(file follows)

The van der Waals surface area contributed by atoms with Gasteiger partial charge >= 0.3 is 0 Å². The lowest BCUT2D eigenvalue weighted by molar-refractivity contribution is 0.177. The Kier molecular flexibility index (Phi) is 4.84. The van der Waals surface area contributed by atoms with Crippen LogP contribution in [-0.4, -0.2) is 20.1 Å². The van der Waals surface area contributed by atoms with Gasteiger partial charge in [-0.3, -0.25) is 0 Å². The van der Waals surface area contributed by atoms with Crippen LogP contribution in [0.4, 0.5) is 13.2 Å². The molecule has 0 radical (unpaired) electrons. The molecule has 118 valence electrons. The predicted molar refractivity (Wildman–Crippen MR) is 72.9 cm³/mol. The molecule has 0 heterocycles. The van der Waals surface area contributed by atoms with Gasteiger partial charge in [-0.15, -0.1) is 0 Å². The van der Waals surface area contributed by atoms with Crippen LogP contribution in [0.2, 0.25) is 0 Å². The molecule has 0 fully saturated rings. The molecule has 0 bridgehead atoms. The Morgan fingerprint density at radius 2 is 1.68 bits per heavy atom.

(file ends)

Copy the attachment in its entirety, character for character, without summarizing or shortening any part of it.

The van der Waals surface area contributed by atoms with Gasteiger partial charge >= 0.3 is 0 Å². The lowest BCUT2D eigenvalue weighted by molar-refractivity contribution is 0.177. The Kier molecular flexibility index (Phi) is 4.84. The van der Waals surface area contributed by atoms with Crippen LogP contribution in [-0.4, -0.2) is 20.1 Å². The van der Waals surface area contributed by atoms with Gasteiger partial charge in [-0.3, -0.25) is 0 Å². The van der Waals surface area contributed by atoms with Crippen LogP contribution in [0.4, 0.5) is 13.2 Å². The molecule has 0 radical (unpaired) electrons. The molecule has 118 valence electrons. The predicted molar refractivity (Wildman–Crippen MR) is 72.9 cm³/mol. The molecule has 0 heterocycles. The van der Waals surface area contributed by atoms with Gasteiger partial charge in [-0.15, -0.1) is 0 Å². The van der Waals surface area contributed by atoms with Crippen LogP contribution in [0.2, 0.25) is 0 Å². The molecule has 0 fully saturated rings. The molecule has 0 bridgehead atoms. The Morgan fingerprint density at radius 2 is 1.68 bits per heavy atom.